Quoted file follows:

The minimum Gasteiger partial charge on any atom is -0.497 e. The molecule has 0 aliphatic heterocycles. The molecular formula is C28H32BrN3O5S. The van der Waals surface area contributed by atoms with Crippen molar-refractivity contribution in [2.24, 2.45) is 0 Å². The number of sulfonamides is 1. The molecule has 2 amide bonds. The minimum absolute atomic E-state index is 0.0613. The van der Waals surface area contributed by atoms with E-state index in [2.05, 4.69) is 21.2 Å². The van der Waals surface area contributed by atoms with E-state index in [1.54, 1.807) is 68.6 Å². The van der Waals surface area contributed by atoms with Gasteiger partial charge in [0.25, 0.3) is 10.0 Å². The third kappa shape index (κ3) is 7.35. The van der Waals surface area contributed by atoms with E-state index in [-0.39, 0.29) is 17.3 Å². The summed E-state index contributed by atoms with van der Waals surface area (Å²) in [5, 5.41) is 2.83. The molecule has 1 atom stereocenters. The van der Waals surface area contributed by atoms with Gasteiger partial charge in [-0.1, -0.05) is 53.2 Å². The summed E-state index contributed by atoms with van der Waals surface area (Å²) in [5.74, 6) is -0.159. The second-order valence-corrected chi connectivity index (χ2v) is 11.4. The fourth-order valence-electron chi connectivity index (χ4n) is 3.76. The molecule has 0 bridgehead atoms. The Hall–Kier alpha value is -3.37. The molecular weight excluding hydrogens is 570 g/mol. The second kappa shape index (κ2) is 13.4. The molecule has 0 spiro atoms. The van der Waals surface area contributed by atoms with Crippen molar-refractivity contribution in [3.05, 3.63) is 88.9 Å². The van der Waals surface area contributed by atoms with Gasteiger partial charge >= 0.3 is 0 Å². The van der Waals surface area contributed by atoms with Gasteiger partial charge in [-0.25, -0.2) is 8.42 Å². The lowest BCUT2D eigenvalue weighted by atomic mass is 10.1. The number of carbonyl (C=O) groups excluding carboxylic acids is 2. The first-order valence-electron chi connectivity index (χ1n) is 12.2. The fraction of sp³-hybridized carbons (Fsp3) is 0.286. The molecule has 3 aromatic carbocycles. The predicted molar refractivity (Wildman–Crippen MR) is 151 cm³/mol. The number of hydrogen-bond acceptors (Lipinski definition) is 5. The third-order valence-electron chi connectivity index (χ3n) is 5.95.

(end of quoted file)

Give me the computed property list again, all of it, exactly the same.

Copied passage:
The minimum Gasteiger partial charge on any atom is -0.497 e. The molecule has 0 aliphatic heterocycles. The molecular formula is C28H32BrN3O5S. The van der Waals surface area contributed by atoms with Crippen molar-refractivity contribution in [2.24, 2.45) is 0 Å². The number of sulfonamides is 1. The molecule has 2 amide bonds. The minimum absolute atomic E-state index is 0.0613. The van der Waals surface area contributed by atoms with E-state index in [2.05, 4.69) is 21.2 Å². The van der Waals surface area contributed by atoms with E-state index in [1.54, 1.807) is 68.6 Å². The van der Waals surface area contributed by atoms with Gasteiger partial charge in [0.25, 0.3) is 10.0 Å². The third kappa shape index (κ3) is 7.35. The van der Waals surface area contributed by atoms with E-state index in [-0.39, 0.29) is 17.3 Å². The summed E-state index contributed by atoms with van der Waals surface area (Å²) in [5, 5.41) is 2.83. The molecule has 1 atom stereocenters. The van der Waals surface area contributed by atoms with Gasteiger partial charge in [-0.1, -0.05) is 53.2 Å². The summed E-state index contributed by atoms with van der Waals surface area (Å²) in [5.74, 6) is -0.159. The second-order valence-corrected chi connectivity index (χ2v) is 11.4. The fourth-order valence-electron chi connectivity index (χ4n) is 3.76. The molecule has 0 bridgehead atoms. The Hall–Kier alpha value is -3.37. The molecular weight excluding hydrogens is 570 g/mol. The second kappa shape index (κ2) is 13.4. The molecule has 0 spiro atoms. The van der Waals surface area contributed by atoms with Crippen molar-refractivity contribution in [3.05, 3.63) is 88.9 Å². The van der Waals surface area contributed by atoms with Gasteiger partial charge >= 0.3 is 0 Å². The van der Waals surface area contributed by atoms with Gasteiger partial charge in [-0.25, -0.2) is 8.42 Å². The lowest BCUT2D eigenvalue weighted by atomic mass is 10.1. The number of carbonyl (C=O) groups excluding carboxylic acids is 2. The first-order valence-electron chi connectivity index (χ1n) is 12.2. The fraction of sp³-hybridized carbons (Fsp3) is 0.286. The molecule has 3 aromatic carbocycles. The predicted molar refractivity (Wildman–Crippen MR) is 151 cm³/mol. The number of hydrogen-bond acceptors (Lipinski definition) is 5. The third-order valence-electron chi connectivity index (χ3n) is 5.95.